Standards play a vital role in promoting food safety, and in many countries third-party certification bodies carry out audits to determine if food manufacturers comply with a particular standard. Using data from the British Retail Consortium global standards program, we study manufacturers' choices of certification bodies. We take a certification body's share of high audit grades in the months preceding an audit as a measure of perceived leniency, and find that manufacturers are more likely to choose certification bodies that they perceive to be more lenient. Manufactures are also more likely to choose geographically closer certification bodies, and to return to the same certifier that audited their site in the previous year.
|Number of pages||15|
|Journal||American Journal of Agricultural Economics|
|State||Published - Jan 1 2019|
Bibliographical noteFunding Information:
Talia Bar is an associate professor in the Department of Economics at the University of Connecticut, and Yuqing Zheng is an associate professor in the Department of Agricultural Economics at the University of Kentucky. The authors are grateful to Antony Harrison, Directory Services Manager at the BRC global standards, and Samuel Crome, Senior Directory Network Administrator, for providing data and for their insights about the program. Further, the authors are indebted to Haim Bar, Wuyang Hu, Harry Kaiser, Jennifer Murdock, and David Simon for their comments. The authors also thank Brendan Costello and Joe Roessler for outstanding research assistance. Roessler’s assistant was supported by the University of Connecticut’s SHARE award. The authors also thank the editor (Timothy Beatty) and two anonymous reviewers for insightful comments and suggestions. Correspondence may be sent to: email@example.com.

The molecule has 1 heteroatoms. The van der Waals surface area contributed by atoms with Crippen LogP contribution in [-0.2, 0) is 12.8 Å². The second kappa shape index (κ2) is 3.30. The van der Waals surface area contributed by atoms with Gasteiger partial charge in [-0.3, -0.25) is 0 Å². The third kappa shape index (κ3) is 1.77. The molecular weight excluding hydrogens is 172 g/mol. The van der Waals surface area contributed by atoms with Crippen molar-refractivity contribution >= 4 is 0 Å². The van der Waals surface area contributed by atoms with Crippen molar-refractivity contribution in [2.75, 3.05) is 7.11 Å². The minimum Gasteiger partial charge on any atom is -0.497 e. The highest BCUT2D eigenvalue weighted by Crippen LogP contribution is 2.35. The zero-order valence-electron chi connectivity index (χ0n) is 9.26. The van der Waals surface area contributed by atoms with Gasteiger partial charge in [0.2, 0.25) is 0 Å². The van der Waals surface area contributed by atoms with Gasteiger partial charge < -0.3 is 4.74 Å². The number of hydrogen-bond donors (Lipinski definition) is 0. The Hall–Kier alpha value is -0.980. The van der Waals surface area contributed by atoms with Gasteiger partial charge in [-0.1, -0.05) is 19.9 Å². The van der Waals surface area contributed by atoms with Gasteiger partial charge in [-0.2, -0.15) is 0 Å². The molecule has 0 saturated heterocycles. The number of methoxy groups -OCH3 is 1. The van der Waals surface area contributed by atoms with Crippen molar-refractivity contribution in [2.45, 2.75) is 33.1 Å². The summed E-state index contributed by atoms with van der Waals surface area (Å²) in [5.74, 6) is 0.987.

© The Author(s) 2018. Published by Oxford University Press on behalf of the Agricultural and Applied Economics Association. All rights reserved.
- Audit grade
- British Retail Consortium
- Food safety
- Product quality
- Third-party certification body
ASJC Scopus subject areas
- Agricultural and Biological Sciences (miscellaneous)
- Economics and Econometrics